You Can Sleep Inside Some of These Famous Frank Lloyd Wright Homes
Calling all architecture buffs and Frank Lloyd Wright fans, we’re on an American tour of this famous architect’s buildings that are open for tours, overnight stays and epic parties. In his many decades as an architectural...
Calling all architecture buffs and Frank Lloyd Wright fans, we’re on an American tour of this famous architect’s buildings that are open for tours, overnight stays and epic parties. In his many decades as an architectural prodigy, Wright designed over a thousand structures, 532 of which were completed.

Not only did FLW build beautiful homes for the rich and famous, he also developed his own Usonian-style architecture for families on more modest budgets. He had his hands in the design of many public-use buildings too, including everything from theaters to community centers and skyscrapers. Today, we’re taking a look at just 18 of the famous designer’s works, each of which are open to the public in varying capacities.

Reporter: Alyssa Brown
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Bachman Wilson House
Bentonville, Arkansas

Part of the Crystal Bridges Museum in Bentonville, this iconic Usonian style house was originally built in New Jersey in 1956. Threatened repeatedly by flooding in its original location, the home was sold to Crystal Bridges and moved piece-by-piece to Arkansas for reassembly, where it’s now open to the public. 
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Darwin Martin House
Buffalo, New York

Photo by Jason Barber
Located in the heart of Buffalo’s Parkside neighborhood sits a collection of six interconnected buildings that include two main residences, a pergola with a conservatory, a carriage house and stables, and a gardener’s cottage. A shining example of Wright’s Prairie house period, the main house has those classic FLW touches like the family hearth, deeply overhanging eaves and a cantilevered roof. The house was built between 1903-1905 for Buffalo businessman, Darwin Martin and his family.
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Frank Lloyd Wright’s Home and Studio
Oak Park, Illinois

Oak Park is home to nearly 30 of Frank Lloyd Wright’s structures, including his early home, studio and school. Visitors can tour the whole neighborhood, or head straight to this storied abode.
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Mill Run, Pennsylvania

Built between 1936-39, this stunning house sits atop a Pennsylvania waterfall. Cantilevered terraces made of the local sandstone blend seamlessly into the waterfall’s rock formation, garnering this home enough attention to land on the cover of Time Magazine in 1938. Fallingwater is open for tours daily (except Wednesdays), and curious guests can stay overnight at the nearby FLW-designed Duncan House.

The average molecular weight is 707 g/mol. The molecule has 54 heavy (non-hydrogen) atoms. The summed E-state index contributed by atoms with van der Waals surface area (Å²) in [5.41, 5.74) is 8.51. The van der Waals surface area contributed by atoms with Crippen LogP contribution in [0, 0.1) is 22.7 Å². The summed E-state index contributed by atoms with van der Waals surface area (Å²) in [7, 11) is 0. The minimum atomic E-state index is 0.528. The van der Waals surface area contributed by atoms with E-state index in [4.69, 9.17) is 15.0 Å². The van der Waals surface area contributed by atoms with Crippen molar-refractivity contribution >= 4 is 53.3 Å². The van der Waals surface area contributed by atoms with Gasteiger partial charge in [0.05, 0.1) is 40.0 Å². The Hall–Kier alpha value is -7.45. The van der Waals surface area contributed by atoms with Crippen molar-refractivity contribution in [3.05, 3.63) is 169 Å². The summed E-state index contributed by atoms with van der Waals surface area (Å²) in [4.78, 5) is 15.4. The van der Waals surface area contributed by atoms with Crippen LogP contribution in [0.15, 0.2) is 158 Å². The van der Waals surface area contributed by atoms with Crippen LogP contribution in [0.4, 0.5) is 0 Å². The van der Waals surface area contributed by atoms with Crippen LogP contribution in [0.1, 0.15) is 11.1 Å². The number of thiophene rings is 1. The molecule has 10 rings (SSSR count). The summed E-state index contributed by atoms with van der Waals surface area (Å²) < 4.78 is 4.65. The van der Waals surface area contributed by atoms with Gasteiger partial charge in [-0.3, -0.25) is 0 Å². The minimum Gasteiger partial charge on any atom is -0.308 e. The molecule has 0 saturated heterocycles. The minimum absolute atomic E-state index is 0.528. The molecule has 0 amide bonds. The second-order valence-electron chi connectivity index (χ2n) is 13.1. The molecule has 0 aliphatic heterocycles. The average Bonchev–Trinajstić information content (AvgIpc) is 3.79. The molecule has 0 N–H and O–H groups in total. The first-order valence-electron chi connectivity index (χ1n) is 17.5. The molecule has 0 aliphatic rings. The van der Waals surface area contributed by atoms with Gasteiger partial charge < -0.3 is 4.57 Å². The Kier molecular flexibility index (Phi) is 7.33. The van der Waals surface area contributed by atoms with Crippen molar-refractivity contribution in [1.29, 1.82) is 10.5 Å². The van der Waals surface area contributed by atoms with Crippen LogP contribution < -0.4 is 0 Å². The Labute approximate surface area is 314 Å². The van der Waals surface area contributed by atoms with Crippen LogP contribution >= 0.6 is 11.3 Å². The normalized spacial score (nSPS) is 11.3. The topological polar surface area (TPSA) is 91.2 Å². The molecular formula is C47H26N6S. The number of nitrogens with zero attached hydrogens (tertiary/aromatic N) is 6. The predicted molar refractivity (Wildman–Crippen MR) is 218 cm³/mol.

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Taliesin West
Scottsdale, Arizona

Once the winter home and desert laboratory of Frank Lloyd Wright, Scottsdale’s Taliesin West is now the home of the Frank Lloyd Wright Foundation and School of Architecture at Taliesin. The sprawling property offers a broad range of tours from day to night, walking guests through the garden room, drafting studio, dining room, and FLW’s personal art collection.
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Alpine Meadows Ranch
Darby, Montana

Originally founded by Frank Lloyd Wright as a retreat for university professors in 1909, this century-old property is today a ranch that can be rented out for getaways, retreats and private events. At Alpine Meadows Ranch you’ll find a cider house, farmhouse, cabin built by FLW, and modern suites set among rolling hills and forests.
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Seth Peterson Cottage
Mirror Lake, Wisconsin

Open for tours the second Sunday of each month, the Seth Peterson Cottage is a beautiful tiny home of just 880 square feet. Tucked away in the woods of Mirror Lake State Park, visitors can stay in the home overnight and experience the architecture first-hand for just $300-325/night. 
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Meyer May House
Grand Rapids, Michigan

Photo by Devan M. Cole
Frank Lloyd Wright’s Meyer May House was designed in 1909 for a prominent Grand Rapids clothier and was later acquired and restored by Steelcase to be opened to the public in 1987. Original furnishings still sit inside the home, which is set up to be a replica of its initial design.
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Wyoming Valley School
Spring Green, Wisconsin